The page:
Most burgers come with ketchup, onion, mustard, lettuce, and tomatoes. Some burgers also come with a little slice of the body of Christ. The Ghost Burger from Kuma’s Corner in Chicago features an unconsecrated communion wafer.
According to the Chicago Tribune, the Ghost Burger features slowly braised goat shoulder, some aged white cheddar cheese, a little Ghost chile aioli, and, of course, a communion wafer. The burger is also topped with a red wine reduction to symbolize the blood of Christ.
Kuma’s writes on Facebook that the burger was a tribute to the heavy metal band Ghost B.C.
The restaurant writes: “In the spirit of our undying reverence for the lord and all things holy, we give you the Ghost which we think is a fitting tribute to the supreme blasphemous activities carried out by the band itself. 10oz patty / Ghost chile aioli / Slow braised Goat shoulder / Aged white cheddar cheese / Red Wine Reduction (the blood of christ) / with Communion Wafer garnish (the body of christ). Come pay your respects!”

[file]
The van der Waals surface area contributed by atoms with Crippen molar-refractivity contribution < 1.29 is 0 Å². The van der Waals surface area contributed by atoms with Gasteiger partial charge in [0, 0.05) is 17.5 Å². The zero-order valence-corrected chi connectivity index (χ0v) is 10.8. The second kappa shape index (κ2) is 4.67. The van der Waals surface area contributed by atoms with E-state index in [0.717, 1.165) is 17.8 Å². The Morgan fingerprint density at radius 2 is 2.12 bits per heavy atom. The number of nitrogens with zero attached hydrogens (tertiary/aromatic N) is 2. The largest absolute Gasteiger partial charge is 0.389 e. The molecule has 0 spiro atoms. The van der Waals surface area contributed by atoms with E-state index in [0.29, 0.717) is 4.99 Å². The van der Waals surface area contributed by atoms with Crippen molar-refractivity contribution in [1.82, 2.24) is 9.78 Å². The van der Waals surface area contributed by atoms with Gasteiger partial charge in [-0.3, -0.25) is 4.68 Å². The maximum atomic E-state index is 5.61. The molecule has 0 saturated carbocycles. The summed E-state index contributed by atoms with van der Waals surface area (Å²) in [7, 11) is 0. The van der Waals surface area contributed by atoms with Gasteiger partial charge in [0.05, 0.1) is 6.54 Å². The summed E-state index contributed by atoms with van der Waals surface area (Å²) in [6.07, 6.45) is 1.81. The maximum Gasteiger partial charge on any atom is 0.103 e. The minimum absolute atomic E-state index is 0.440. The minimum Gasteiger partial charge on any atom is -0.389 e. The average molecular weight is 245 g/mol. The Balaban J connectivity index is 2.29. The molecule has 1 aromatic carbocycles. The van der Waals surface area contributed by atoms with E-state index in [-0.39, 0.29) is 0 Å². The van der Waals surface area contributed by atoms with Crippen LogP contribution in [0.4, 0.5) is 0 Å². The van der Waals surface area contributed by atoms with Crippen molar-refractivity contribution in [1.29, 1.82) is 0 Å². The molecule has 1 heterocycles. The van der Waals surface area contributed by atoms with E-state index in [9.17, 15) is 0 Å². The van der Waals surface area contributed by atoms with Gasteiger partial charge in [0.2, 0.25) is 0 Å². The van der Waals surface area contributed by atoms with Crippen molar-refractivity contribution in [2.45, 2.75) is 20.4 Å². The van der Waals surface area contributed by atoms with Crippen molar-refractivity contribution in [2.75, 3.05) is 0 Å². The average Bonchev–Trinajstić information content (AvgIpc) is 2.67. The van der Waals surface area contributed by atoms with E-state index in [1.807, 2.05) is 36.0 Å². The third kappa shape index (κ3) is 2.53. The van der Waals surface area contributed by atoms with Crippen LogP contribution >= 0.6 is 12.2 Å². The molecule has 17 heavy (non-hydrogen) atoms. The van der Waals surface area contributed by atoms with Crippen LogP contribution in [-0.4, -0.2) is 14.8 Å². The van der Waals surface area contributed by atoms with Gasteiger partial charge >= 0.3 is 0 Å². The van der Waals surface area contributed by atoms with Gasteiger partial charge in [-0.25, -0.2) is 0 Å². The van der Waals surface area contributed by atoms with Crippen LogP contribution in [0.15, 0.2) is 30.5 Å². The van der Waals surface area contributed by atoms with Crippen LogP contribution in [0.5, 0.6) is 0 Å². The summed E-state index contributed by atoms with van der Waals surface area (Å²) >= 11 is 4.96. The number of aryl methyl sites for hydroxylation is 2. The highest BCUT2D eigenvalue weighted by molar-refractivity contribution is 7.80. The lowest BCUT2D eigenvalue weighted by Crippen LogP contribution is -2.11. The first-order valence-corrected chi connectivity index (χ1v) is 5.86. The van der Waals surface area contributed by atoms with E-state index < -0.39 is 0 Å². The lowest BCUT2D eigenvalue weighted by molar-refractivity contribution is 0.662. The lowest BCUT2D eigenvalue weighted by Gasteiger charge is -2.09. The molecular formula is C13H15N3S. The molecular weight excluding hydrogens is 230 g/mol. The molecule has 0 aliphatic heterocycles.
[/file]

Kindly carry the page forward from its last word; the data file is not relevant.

Luke Tobias, the Director of Operations at Kuma’s Corner, admitted that the burger has gotten some people upset. But Tobias said that it really isn’t a big deal since the communion wafers were never blessed.
Tobias said: “People have been kind of upset… The thing with this is, the communion wafer is unconsecrated, so until that happens, it’s really just a cracker.”
Consecrated or not, a lot of people are upset about the new burger.
Jeff Young, producer of the Catholic Foodie blog, writes: “It’s not the Eucharist, but it’s still symbolic… For us as Catholics, the Eucharist is more than a symbol, it’s a sacrament. At the same time, it doesn’t mean that symbols aren’t important. … It is a mockery of something that is holy.”
The controversy surrounding the new burger is obvious, but what about the taste?
Fred Wu, a Kuma’s Corner customer, said: “It was interesting. I thought (the wafer) was more for effect than anything else. It was pretty good, actually; it had a nice goat flavor and a nice spice. … I’m pretty difficult to offend.”